Legitimacy and Legality in International Law

An Interactional Account

Author: Jutta Brunnée,Stephen J. Toope

Publisher: Cambridge University Press

ISBN: 1139491474

Category: Law

Page: N.A

View: 749

It has never been more important to understand how international law enables and constrains international politics. By drawing together the legal theory of Lon Fuller and the insights of constructivist international relations scholars, this book articulates a pragmatic view of how international obligation is created and maintained. First, legal norms can only arise in the context of social norms based on shared understandings. Second, internal features of law, or 'criteria of legality', are crucial to law's ability to promote adherence, to inspire 'fidelity'. Third, legal norms are built, maintained or destroyed through a continuing practice of legality. Through case studies of the climate change regime, the anti-torture norm, and the prohibition on the use of force, it is shown that these three elements produce a distinctive legal legitimacy and a sense of commitment among those to whom law is addressed.

The Habits of Legality

Criminal Justice and the Rule of the Law

Author: Francis A. Allen

Publisher: Oxford University Press

ISBN: 9780195356496

Category: Social Science

Page: 168

View: 1674

The Habits of Legality provides a broad survey of American criminal justice in a time of troubles. It asks the central questions: In what degree are the justice system's functions guided by ascertainable legal norms? How accountable are public officials who wield the rigorous sanctions of the penal law? Where the habits of legality are weak, how can they be invigorated? A number of factors combine to constrict the rule of law in the criminal process. A crime epidemic of alarming proportions places enormous burdens on the system and gives rise to a "war on crime" that often oversteps the limits of legality. The institutional structure of the United States is severely fragmented, rendering coherent penal policy difficult or impossible and often freeing public officials of accountability for their uses of public authority. Even the courts and legislatures, the primary law-making agencies of society, often operate to weaken rather than strengthen the rule of law. Francis A. Allen asserts the vital and continuing importance of the legality principle to democratic societies, discusses how the habits of legality in American criminal justice can be strengthened, and demonstrates that a closer adherence to the rule of law may not only protect the rights of persons more efficiently, but also contribute to more rational and effective penal policy. The Habits of Legality offers solutions on how to revitalize the rule of law. It will be of interest to scholars and students of criminology and law, as well as the general reader concerned with issues of criminal justice.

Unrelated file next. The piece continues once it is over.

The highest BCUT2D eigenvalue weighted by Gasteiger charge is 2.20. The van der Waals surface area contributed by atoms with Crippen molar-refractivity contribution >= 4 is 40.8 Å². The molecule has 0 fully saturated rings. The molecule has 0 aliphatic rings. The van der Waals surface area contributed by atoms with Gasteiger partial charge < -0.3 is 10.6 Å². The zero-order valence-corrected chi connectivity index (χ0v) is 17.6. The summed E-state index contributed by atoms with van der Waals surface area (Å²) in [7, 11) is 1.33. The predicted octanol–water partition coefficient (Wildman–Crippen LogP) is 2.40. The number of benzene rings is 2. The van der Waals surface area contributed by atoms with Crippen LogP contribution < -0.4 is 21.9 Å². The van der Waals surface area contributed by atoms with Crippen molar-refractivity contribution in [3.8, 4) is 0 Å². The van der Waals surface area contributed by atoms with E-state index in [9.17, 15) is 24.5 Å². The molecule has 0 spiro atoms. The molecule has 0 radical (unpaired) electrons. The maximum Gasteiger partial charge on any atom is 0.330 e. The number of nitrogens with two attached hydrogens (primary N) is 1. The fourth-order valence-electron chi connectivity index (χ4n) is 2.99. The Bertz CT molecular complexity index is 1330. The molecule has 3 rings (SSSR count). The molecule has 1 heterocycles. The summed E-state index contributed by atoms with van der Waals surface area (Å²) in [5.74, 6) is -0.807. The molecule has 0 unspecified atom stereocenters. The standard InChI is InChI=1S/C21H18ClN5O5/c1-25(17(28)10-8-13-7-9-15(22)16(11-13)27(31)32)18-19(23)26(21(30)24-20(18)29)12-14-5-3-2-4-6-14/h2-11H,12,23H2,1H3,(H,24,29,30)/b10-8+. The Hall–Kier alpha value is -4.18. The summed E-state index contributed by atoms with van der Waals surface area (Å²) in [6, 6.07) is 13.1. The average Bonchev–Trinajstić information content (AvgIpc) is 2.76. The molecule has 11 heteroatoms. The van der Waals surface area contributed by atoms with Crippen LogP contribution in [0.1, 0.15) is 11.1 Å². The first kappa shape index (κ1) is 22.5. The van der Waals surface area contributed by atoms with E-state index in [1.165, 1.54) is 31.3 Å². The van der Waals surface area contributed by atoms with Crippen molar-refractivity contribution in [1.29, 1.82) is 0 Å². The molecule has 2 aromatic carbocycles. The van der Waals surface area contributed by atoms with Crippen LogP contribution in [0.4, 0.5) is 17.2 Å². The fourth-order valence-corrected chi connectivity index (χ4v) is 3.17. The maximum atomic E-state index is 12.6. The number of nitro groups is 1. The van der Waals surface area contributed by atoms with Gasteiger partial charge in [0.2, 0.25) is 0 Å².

Non-Legality in International Law

Unruly Law

Author: Fleur Johns

Publisher: Cambridge University Press

ISBN: 1139619594

Category: Law

Page: N.A

View: 9097

International lawyers typically start with the legal. What is a legal as opposed to a political question? How should international law adapt to the unforeseen? These are the routes by which international lawyers typically reason. This book begins, instead, with the non-legal. In a series of case studies, Fleur Johns examines what international lawyers cast outside or against law - as extra-legal, illegal, pre-legal or otherwise non-legal - and how this comes to shape political possibility. Non-legality is not merely the remainder of regulatory action. It is a key structuring device of contemporary global order. Constructions of non-legality are pivotal to debate in areas ranging from torture to foreign investment and from climate change to natural disaster relief. Understandings of non-legality inform what international lawyers today do and what they refrain from doing. Tracing and potentially reimagining the non-legal in international legal work is, accordingly, both vital and pressing.